Print is one of the oldest tricks in the proverbial book of advertising. If we want to really trace the long-winded history of American print media, we must turn to 1729, when Benjamin Franklin first published The Pennsylvania Gazette, which included pages of “new advertisements” (incidentally, Franklin also published the first magazine ads, in 1742). But we don’t have time for that—so, suffice it to say that print media has been around as long as mass-produced content.
Personalized grocery store advertising as we know it emerged a few decades ago, as the popularity of coupons first emerged in the 1970s. Newspaper advertising dominated grocery store advertising in the ensuing years and continues to be a big force for business owners looking to reach their local community.
However, as the average consumer becomes inundated with more and more content—both print and digital—the way that he or she interacts with it has changed. For starters, the consumer has become the center of the buying equation. And about 42 percent of Americans simply don’t trust advertising these days. What does this mean? That small-business owners must ensure their efforts aren’t going unnoticed.
That’s where the difference between print ads and grocery store advertising comes into play.
While print media has the possibility to influence consumers, it’s important for business owners to target individuals in areas they know they are going to populate. Like the grocery store. To illustrate the main differences between print and in-store advertising, we’ll break down the two techniques.
So, what exactly is print advertising in the 21st century? While the rise of online advertising has consistently presented new techniques to business owners, print has remained relatively unchanged over the years. Consider it the reliable workhorse of advertising. Popular media still include newspapers, magazines, banners, billboards, and flyers—and strategies remain the same for the most part.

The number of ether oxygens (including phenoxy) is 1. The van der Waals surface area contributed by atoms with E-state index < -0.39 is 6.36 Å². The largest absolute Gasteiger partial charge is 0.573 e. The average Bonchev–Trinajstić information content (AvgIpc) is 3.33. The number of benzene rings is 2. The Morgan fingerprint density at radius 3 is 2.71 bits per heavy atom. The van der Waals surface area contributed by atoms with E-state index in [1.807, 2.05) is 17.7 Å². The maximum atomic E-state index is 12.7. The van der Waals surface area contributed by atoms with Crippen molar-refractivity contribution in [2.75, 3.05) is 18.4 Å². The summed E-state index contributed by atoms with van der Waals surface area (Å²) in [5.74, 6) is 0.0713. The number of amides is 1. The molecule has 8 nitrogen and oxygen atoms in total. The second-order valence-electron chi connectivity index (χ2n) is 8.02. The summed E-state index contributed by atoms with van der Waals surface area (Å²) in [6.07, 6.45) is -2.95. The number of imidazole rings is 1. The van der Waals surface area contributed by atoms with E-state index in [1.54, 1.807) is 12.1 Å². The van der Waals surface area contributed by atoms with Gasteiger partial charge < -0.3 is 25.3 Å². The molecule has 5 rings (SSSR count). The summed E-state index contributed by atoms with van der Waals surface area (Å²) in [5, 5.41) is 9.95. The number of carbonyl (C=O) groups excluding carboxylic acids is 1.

Print advertising is beneficial when executed properly. This requires consistency and creativity, as advertising in print is not a one-and-done type of thing. Instead, it’s a long-term investment that requires businesses to deliver ads over an extended period of time. Print media also requires accurate targeting, as companies must tailor ads around demographics, geography, and consumer behavior. If messaging is not relevant to a certain type of consumer, then a business runs the risk of a wasted investment.
Print advertising demands an element of dexterity from those looking to make an investment. What do we mean by this? That business owners must be aware of the costs and ROI of their efforts. For example, large-scale billboard or banner ads may be seen by thousands of potential customers in a highly targeted area but demand large investments. Newspaper and magazine advertising, on the other hand, is less expensive but may be skimmed over.
Grocery Store Advertising
Now that you’re aware of traditional techniques, let’s review the differences between print ads and grocery store advertising. While some grocery store ads could technically fall under the category of print media, there are some differences worth mentioning. The main distinction is the placement of these ads. Let’s revisit the example of billboard advertising. For example, while business owners can dictate which billboards to place their ads on, they still can’t ensure that consumers will really read them.
With grocery cart advertising—the technique in which companies advertise in or outside grocery store carts—businesses can virtually guarantee that consumers glance at their ads. Because the average shopper visits his or her local store an average of 1.7 times per week and spends 43 minutes in the store per trip, ads are exposed to consumers more than an hour per week and more than 80 times per year. Think of these advertisements as small-scale billboards. They can be full-color and customized to make their mark by increasing brand awareness, reach, and recognition.
Receipt advertising—the technique in which businesses advertise on the back of grocery store receipts—boasts similar results. This technique enables business owners to target specific customers, products, or events—even more so than print media. Thanks to precise location targeting, combined with the possibilities of customization, receipt advertising can be personalized around specific consumers to distribute messaging to the right audience.
Now that you know the difference between print ads and grocery store advertising, what’s the best technique for you?
Both print media and grocery store cart advertising can bring benefits to your business. However, to make the most of your endeavors, it’s important to choose what’s best for you. Ultimately, small businesses profit the most from the placement, customization, and targeting possibilities of advertising in grocery stores.